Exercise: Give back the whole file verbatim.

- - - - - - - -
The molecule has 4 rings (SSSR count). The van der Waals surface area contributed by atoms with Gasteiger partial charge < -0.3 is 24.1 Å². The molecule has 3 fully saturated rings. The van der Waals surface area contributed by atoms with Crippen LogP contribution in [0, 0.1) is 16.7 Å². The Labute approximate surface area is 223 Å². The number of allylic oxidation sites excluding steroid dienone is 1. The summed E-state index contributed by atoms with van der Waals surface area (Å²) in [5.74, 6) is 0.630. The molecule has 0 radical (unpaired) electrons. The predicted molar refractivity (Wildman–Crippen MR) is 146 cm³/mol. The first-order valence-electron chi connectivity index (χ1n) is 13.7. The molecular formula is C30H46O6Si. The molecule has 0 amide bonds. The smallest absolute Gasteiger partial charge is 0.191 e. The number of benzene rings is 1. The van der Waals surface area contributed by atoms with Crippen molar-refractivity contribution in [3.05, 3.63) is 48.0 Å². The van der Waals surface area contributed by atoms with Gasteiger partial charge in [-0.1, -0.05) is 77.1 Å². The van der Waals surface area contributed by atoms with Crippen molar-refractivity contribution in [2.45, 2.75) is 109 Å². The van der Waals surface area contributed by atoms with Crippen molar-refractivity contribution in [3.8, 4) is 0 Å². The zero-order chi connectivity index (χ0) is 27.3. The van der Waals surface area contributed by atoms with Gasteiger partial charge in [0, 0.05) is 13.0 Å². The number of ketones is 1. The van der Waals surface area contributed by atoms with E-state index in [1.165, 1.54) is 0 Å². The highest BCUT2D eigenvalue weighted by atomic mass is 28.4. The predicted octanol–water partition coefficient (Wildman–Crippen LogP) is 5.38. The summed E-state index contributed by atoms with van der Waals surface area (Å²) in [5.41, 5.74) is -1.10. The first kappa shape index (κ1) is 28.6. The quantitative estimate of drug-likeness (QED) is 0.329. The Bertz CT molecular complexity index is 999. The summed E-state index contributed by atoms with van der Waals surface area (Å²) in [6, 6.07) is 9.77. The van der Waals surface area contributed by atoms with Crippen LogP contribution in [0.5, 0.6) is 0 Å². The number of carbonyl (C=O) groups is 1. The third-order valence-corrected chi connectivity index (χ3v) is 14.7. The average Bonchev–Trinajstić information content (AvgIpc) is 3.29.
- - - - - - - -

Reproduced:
The molecule has 4 rings (SSSR count). The van der Waals surface area contributed by atoms with Gasteiger partial charge < -0.3 is 24.1 Å². The molecule has 3 fully saturated rings. The van der Waals surface area contributed by atoms with Crippen LogP contribution in [0, 0.1) is 16.7 Å². The Labute approximate surface area is 223 Å². The number of allylic oxidation sites excluding steroid dienone is 1. The summed E-state index contributed by atoms with van der Waals surface area (Å²) in [5.74, 6) is 0.630. The molecule has 0 radical (unpaired) electrons. The predicted molar refractivity (Wildman–Crippen MR) is 146 cm³/mol. The first-order valence-electron chi connectivity index (χ1n) is 13.7. The molecular formula is C30H46O6Si. The molecule has 0 amide bonds. The smallest absolute Gasteiger partial charge is 0.191 e. The number of benzene rings is 1. The van der Waals surface area contributed by atoms with Crippen molar-refractivity contribution in [3.05, 3.63) is 48.0 Å². The van der Waals surface area contributed by atoms with Gasteiger partial charge in [-0.1, -0.05) is 77.1 Å². The van der Waals surface area contributed by atoms with Crippen molar-refractivity contribution in [2.45, 2.75) is 109 Å². The van der Waals surface area contributed by atoms with Crippen molar-refractivity contribution in [3.8, 4) is 0 Å². The zero-order chi connectivity index (χ0) is 27.3. The van der Waals surface area contributed by atoms with Gasteiger partial charge in [0, 0.05) is 13.0 Å². The number of ketones is 1. The van der Waals surface area contributed by atoms with E-state index in [1.165, 1.54) is 0 Å². The highest BCUT2D eigenvalue weighted by atomic mass is 28.4. The predicted octanol–water partition coefficient (Wildman–Crippen LogP) is 5.38. The summed E-state index contributed by atoms with van der Waals surface area (Å²) in [5.41, 5.74) is -1.10. The first kappa shape index (κ1) is 28.6. The quantitative estimate of drug-likeness (QED) is 0.329. The Bertz CT molecular complexity index is 999. The summed E-state index contributed by atoms with van der Waals surface area (Å²) in [6, 6.07) is 9.77. The van der Waals surface area contributed by atoms with Crippen LogP contribution in [0.5, 0.6) is 0 Å². The number of carbonyl (C=O) groups is 1. The third-order valence-corrected chi connectivity index (χ3v) is 14.7. The average Bonchev–Trinajstić information content (AvgIpc) is 3.29.